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Old 08-19-2017, 01:22 AM
hdtwice hdtwice is offline
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If you don't like striker fired...why? If you don't like striker fired...why? If you don't like striker fired...why? If you don't like striker fired...why? If you don't like striker fired...why?  
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Default If you don't like striker fired...why?

Hi everyone,

Not sure where to post this so I thought here were many think about carrying safely would be a good spot.

I have read in several threads in several different areas of the forum that some people do not like, want, or will use a striker fired pistol. As someone who is new and now has two revolvers and one striker fired pistol, I have much to learn and just wanted some who don't like striker fired pistols to elaborate.

Like many things, it comes down to personal choice so this is not meant to start a debate .... just a question from someone who knows very little about striker fired guns and would like to hear some opinions from those who have experience.

Thanks for any input.
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Old 08-19-2017, 01:31 AM
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Had a Ruger Lc9s striker fired 9mm subcompact. Nice gun. Relatively short trigger pull. That is why I got the model with a safety. I know many object to a safety, but having had to keep one engage on all the different firearms I carried in the Corps, I just take them in stride. Really doesn't take much to disengage one if you practice doing it on the draw.

I now carry a Remington 380 that has no safety, but is a DAO trigger with a long trigger pull that it is very safe to pocket carry which is what I do.v
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Old 08-19-2017, 03:20 AM
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I personally do not have anything against striker fired in itself, but for carrying I prefer having a hammer on my gun. I like being able to place my thumb on the hammer when holstering so I know if the trigger were to get caught on something and start to move. Many feel it is not necessary if you are paying attention, but for me it is an added precaution that I like.
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Old 08-19-2017, 04:45 AM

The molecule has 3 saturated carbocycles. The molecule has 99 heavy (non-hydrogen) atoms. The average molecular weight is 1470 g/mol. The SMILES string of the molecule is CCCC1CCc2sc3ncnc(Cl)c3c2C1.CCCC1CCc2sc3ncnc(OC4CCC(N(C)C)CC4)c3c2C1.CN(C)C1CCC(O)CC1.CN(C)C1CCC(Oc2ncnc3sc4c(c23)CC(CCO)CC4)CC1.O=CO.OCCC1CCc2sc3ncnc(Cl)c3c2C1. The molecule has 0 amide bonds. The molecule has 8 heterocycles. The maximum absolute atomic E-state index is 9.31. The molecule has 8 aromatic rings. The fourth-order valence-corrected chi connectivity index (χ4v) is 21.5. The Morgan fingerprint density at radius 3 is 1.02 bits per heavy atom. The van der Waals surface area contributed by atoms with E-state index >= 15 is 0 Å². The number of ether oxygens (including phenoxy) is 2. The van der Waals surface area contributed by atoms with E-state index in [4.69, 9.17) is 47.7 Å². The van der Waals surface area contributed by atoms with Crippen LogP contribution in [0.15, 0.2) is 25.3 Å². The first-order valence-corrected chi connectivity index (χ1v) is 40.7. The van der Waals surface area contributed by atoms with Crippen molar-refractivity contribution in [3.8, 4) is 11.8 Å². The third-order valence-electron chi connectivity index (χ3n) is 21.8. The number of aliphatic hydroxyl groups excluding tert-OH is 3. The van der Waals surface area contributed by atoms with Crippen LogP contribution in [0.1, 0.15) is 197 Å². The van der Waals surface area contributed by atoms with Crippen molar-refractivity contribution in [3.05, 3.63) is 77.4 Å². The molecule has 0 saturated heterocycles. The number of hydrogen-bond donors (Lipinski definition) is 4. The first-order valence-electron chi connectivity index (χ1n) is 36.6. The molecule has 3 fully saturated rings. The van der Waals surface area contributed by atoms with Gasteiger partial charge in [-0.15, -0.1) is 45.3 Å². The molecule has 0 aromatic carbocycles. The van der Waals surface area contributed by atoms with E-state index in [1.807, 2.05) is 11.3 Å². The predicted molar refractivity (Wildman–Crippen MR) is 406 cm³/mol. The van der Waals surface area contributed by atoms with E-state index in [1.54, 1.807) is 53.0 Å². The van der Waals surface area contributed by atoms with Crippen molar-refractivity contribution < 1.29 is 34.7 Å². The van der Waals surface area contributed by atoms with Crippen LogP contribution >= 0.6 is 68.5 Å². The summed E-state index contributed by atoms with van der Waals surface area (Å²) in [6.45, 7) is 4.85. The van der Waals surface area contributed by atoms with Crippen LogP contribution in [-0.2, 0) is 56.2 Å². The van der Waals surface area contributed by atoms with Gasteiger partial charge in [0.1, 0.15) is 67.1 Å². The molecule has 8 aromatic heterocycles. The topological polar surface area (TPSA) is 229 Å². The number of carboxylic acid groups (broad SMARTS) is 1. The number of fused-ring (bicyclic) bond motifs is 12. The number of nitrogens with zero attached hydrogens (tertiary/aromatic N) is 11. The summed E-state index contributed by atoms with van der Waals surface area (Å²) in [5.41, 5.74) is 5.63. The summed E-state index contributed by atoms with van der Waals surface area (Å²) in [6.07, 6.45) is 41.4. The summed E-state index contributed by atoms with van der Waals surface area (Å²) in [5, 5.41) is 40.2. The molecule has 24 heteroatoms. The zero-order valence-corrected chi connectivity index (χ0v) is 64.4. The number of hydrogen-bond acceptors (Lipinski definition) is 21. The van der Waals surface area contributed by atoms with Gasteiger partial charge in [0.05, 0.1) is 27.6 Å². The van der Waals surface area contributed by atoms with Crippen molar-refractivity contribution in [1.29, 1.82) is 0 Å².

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Generally, they fall into four groups.

(1) People who reasonably prefer an exposed hammer to aid in holstering, or who just don't like the triggers. For them, it's a matter of personal preference and technique. I find this to be the most compelling objection--if I was expecting having to reholster, I'd probably select a DAO S&W automatic (a 3954, or thereabouts).

(2) People who desire a manual safety. Most folks that want one are normal individuals who just want one for whatever reason. Some people, though, view them as infallible safety devices. They're not--they can be accidentally nudged off, forgotten, and worn/damaged. Personally, a decent safety (not too big, not too difficult to manage) isn't a dealbreaker for me--I just don't feel like I ened one.

(3) People who fear the "partially-cocked" firing pin of the striker-fired design. This is a concern based on an incomplete understanding of how the mechanism works, and overconfidence in other mechanisms.

(4) People who object to the "short and light" trigger pull of a striker-fired pistol without a manual safety. I don't find as much fault with that objection, but I do disagree with it. Namely because people shot themselves with DA/SA automatics and DA revolvers when those were as popular as the polymer pistol is today.

Quote:
Hammer fired pistols more often then not also tend to be steel or aluminum frame, which I prefer. Strikers are almost always plastic.
You can toss most polymer pistols into a cement mixer, tumble them for a few hours, and still have a working pistol when you're done. You can bash them with hammers, drive over them with trucks...whatever you want.

Considering that I could not survive the same treatment, I figure that a polymer frame is tough enough.

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I believe hammer fired is also a safer platform then striker fired. I can't give you any statistics offhand but I would strongly suspect that more accidental discharges happen with striker pistols then any other type.
If four times as many people carry striker-fired designs as, say, DA/SAs, and there are four times as many NDs, then that means that, statistically-speaking, striker-fired pistols are DA/SAs.